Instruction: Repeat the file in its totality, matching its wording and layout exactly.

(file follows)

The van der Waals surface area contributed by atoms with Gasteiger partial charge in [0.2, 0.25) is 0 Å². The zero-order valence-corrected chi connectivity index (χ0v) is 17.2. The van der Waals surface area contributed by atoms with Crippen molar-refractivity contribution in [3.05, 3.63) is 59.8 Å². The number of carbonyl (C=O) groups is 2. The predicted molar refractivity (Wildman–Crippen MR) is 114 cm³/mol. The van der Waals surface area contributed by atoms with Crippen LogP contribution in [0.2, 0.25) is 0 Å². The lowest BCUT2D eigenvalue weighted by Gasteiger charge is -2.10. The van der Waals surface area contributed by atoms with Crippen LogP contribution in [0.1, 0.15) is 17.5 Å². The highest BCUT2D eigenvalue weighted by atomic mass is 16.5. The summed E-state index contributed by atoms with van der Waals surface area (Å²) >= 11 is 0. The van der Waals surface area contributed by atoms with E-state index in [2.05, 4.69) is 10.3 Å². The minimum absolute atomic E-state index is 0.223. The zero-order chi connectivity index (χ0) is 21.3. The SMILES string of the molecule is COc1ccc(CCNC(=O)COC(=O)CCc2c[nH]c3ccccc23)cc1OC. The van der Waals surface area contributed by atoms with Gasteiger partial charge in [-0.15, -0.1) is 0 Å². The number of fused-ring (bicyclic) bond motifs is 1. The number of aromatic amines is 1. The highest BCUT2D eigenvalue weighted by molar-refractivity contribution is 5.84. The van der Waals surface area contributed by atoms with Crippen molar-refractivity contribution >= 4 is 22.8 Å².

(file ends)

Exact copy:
The van der Waals surface area contributed by atoms with Gasteiger partial charge in [0.2, 0.25) is 0 Å². The zero-order valence-corrected chi connectivity index (χ0v) is 17.2. The van der Waals surface area contributed by atoms with Crippen molar-refractivity contribution in [3.05, 3.63) is 59.8 Å². The number of carbonyl (C=O) groups is 2. The predicted molar refractivity (Wildman–Crippen MR) is 114 cm³/mol. The van der Waals surface area contributed by atoms with Crippen LogP contribution in [0.2, 0.25) is 0 Å². The lowest BCUT2D eigenvalue weighted by Gasteiger charge is -2.10. The van der Waals surface area contributed by atoms with Crippen LogP contribution in [0.1, 0.15) is 17.5 Å². The highest BCUT2D eigenvalue weighted by atomic mass is 16.5. The summed E-state index contributed by atoms with van der Waals surface area (Å²) >= 11 is 0. The van der Waals surface area contributed by atoms with E-state index in [2.05, 4.69) is 10.3 Å². The minimum absolute atomic E-state index is 0.223. The zero-order chi connectivity index (χ0) is 21.3. The SMILES string of the molecule is COc1ccc(CCNC(=O)COC(=O)CCc2c[nH]c3ccccc23)cc1OC. The van der Waals surface area contributed by atoms with Gasteiger partial charge in [-0.15, -0.1) is 0 Å². The number of fused-ring (bicyclic) bond motifs is 1. The number of aromatic amines is 1. The highest BCUT2D eigenvalue weighted by molar-refractivity contribution is 5.84. The van der Waals surface area contributed by atoms with Crippen molar-refractivity contribution >= 4 is 22.8 Å².